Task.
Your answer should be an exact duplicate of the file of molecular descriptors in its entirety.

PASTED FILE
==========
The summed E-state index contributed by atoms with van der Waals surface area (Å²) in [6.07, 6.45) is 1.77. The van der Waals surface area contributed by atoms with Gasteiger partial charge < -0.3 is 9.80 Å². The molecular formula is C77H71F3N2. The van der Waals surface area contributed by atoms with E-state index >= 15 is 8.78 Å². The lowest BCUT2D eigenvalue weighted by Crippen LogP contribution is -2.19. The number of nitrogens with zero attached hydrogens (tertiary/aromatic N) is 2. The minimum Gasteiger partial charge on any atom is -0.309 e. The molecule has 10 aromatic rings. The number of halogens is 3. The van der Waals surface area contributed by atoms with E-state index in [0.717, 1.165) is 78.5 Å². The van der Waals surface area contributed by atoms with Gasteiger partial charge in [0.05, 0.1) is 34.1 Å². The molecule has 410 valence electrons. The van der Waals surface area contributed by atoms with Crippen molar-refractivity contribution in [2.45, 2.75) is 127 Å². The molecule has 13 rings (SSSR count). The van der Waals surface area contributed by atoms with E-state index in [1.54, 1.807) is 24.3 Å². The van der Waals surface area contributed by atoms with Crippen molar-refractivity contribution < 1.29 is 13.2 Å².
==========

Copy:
The summed E-state index contributed by atoms with van der Waals surface area (Å²) in [6.07, 6.45) is 1.77. The van der Waals surface area contributed by atoms with Gasteiger partial charge < -0.3 is 9.80 Å². The molecular formula is C77H71F3N2. The van der Waals surface area contributed by atoms with E-state index >= 15 is 8.78 Å². The lowest BCUT2D eigenvalue weighted by Crippen LogP contribution is -2.19. The number of nitrogens with zero attached hydrogens (tertiary/aromatic N) is 2. The minimum Gasteiger partial charge on any atom is -0.309 e. The molecule has 10 aromatic rings. The number of halogens is 3. The van der Waals surface area contributed by atoms with E-state index in [0.717, 1.165) is 78.5 Å². The van der Waals surface area contributed by atoms with Gasteiger partial charge in [0.05, 0.1) is 34.1 Å². The molecule has 410 valence electrons. The van der Waals surface area contributed by atoms with Crippen molar-refractivity contribution in [2.45, 2.75) is 127 Å². The molecule has 13 rings (SSSR count). The van der Waals surface area contributed by atoms with E-state index in [1.54, 1.807) is 24.3 Å². The van der Waals surface area contributed by atoms with Crippen molar-refractivity contribution < 1.29 is 13.2 Å².